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140 - 6 Avenue SE, Calgary, Alberta, T2G, Canada

Formally Recognized: 2009/03/11

Calgary Fire Hall No. 1 ; Alberta Culture and Community Spirit, Historic Resources Management, 2000
Front facade
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Other Name(s)

No. 1 Fire Station
Fire Hall Number 1
Fire Hall #1
Calgary Fire Station #1

Links and documents

Construction Date(s)


Listed on the Canadian Register: 2009/03/17

Statement of Significance

Description of Historic Place

Calgary Fire Hall No. 1 is a two-storey, concrete and masonry building on six lots amidst high-rise office buildings in downtown Calgary. The front facade, with its five bay doors and pedimented metal cornice, is diagonally oriented toward the corner. Its exterior cladding is brick with sandstone details. A brick parapet surrounds the sloping roof, and a metal cornice decorates the exterior at the topmost level. A square tower with a reconstruction of the original copper-covered cupola rises in the northeast corner.

Heritage Value

The heritage value of Calgary Fire Hall No. 1 lies chiefly in its historical and architectural significance for its association with the history of firefighting in Alberta, its connection to James "Cappy" Smart, and its excellent representation of an early twentieth-century, urban fire station.

Built in 1911 to replace Calgary's first Fire Headquarters, which had been erected in 1887, Calgary Fire Hall No. 1 represented advances in fire-fighting characteristic of the pre-war boom in Alberta. Emerging urban areas throughout the west had marked their transition from early settlement communities to more densely populated towns and cities by shifting from buildings constructed predominantly of wood to much more fire retardant structures erected of brick and stone. In the cities, fire departments were making the change from primarily volunteer bucket brigades to professionally trained, paid, and mechanized forces. Important figures such as James "Cappy" Smart, Calgary's first full-time fire chief, spanned the whole era of this historical development. As such, Smart personally participated in the planning of Fire Hall No. 1, and led Calgary's fire fighters from their headquarters there until his retirement in 1933. The station was in continuous use as a fire hall until 1973.

Architecturally, Calgary's Fire Hall No. 1 embodies several elements desirable in state-of-the-art urban fire halls of the period, and stands as one of the premier examples of this building type in Alberta. Designed by architects Lang and Major, the building was designed with a growing city in mind in terms of size and required facilities. Significantly, the building is oriented diagonally towards the street corner, enabling efficient access and ease of departure. Fire Hall No. 1 includes five wide bay doors, and the necessary hose tower required to hang and dry the canvas hoses in use throughout the early to mid-twentieth century. The large central garage area accommodated Calgary's first fire trucks. Additional spaces such as offices, bedrooms, and lounges provided room to accommodate fire fighters in a state of readiness for their tasks. With its highly identifiable facade, the building has become a well known city landmark.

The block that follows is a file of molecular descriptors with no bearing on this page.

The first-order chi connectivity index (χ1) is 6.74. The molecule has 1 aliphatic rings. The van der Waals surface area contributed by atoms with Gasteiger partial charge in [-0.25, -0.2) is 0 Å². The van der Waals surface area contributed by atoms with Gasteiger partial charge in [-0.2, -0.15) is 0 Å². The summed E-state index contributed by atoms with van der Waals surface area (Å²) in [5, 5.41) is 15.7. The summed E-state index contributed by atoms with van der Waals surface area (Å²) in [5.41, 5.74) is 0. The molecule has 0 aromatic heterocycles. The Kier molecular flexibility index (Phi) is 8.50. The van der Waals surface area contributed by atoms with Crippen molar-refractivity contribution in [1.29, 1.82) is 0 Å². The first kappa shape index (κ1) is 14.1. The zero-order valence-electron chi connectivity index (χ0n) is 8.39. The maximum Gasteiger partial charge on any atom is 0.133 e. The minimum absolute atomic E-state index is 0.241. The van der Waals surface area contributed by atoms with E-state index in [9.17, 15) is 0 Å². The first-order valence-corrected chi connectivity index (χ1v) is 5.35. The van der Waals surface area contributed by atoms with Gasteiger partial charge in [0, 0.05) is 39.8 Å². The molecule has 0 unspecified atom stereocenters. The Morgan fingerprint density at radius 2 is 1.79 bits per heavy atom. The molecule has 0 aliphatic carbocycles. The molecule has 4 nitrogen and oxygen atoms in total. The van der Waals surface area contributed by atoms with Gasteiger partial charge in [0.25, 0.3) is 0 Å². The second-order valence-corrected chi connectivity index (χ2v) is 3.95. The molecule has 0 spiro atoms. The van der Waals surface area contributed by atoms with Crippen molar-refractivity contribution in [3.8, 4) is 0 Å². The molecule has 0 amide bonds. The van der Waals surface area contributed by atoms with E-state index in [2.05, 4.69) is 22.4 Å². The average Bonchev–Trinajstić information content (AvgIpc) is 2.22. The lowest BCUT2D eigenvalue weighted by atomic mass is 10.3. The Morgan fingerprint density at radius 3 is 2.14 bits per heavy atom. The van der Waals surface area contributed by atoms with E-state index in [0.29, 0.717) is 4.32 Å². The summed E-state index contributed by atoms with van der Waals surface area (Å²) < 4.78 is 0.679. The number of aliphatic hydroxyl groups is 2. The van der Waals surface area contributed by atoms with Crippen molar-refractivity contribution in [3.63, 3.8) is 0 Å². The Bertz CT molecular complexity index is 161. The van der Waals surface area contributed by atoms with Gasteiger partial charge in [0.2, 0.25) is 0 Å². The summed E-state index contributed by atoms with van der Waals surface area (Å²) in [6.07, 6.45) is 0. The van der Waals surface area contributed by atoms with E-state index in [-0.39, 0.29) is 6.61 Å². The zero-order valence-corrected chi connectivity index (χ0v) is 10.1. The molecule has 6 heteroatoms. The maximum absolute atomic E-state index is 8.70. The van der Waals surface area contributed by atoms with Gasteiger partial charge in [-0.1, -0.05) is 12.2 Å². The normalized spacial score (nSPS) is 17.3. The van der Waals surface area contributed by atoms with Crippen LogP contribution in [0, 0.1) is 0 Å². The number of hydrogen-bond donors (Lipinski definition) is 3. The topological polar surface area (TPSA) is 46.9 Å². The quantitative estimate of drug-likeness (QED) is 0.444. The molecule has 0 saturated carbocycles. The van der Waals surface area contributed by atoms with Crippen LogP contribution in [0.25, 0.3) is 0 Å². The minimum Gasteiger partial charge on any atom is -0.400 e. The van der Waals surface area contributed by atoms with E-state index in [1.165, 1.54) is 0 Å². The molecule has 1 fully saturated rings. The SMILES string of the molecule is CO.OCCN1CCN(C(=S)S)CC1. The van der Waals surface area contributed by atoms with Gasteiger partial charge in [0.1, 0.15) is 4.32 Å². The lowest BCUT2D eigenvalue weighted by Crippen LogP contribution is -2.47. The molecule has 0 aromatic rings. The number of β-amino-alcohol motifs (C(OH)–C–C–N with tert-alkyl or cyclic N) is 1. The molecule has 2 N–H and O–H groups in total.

Source: Alberta Culture and Community Spirit, Historic Resources Management Branch (File: Des. 0151).

Character-Defining Elements

The character defining elements of Calgary Fire Hall No. 1 include such features as:
- size, form, massing, and diagonal orientation of the building towards the street corner;
- the use of red brick throughout as well as the rusticated sandstone elements surrounding the bay doors;
- the front facade, including the main entry doorway, and the five truck bay openings;
- fenestration pattern and 1-over-1 window profile;
- exterior cladding is brick with sandstone corbelling, lintels, and cap;
- brick parapet surrounds the sloping pediment inset with the lettering "FIRE HEADQUARTERS," and a metal and wood cornice decoration at the topmost level;
- square hose tower with belvedere including arched windows, side balustrades, decorative orbs, finials, and a copper covered dome in the northeast corner;
- configuration of the large open garage space on the main level, including the brick arches;
- interior elements such as the pressed metal ceiling panels, fire poles, and the wall murals in the basement social room.




Recognition Authority

Province of Alberta

Recognition Statute

Historical Resources Act

Recognition Type

Provincial Historic Resource

Recognition Date


Historical Information

Significant Date(s)


Theme - Category and Type

Expressing Intellectual and Cultural Life
Architecture and Design
Governing Canada
Security and Law

Function - Category and Type



Fire Station

Architect / Designer

Lang and Major



Additional Information

Location of Supporting Documentation

Alberta Culture and Community Spirit, Historic Resources Management Branch, Old St. Stephen's College, 8820 - 112 Street, Edmonton, AB T6G 2P8 (File: Des. 151)

Cross-Reference to Collection

Fed/Prov/Terr Identifier




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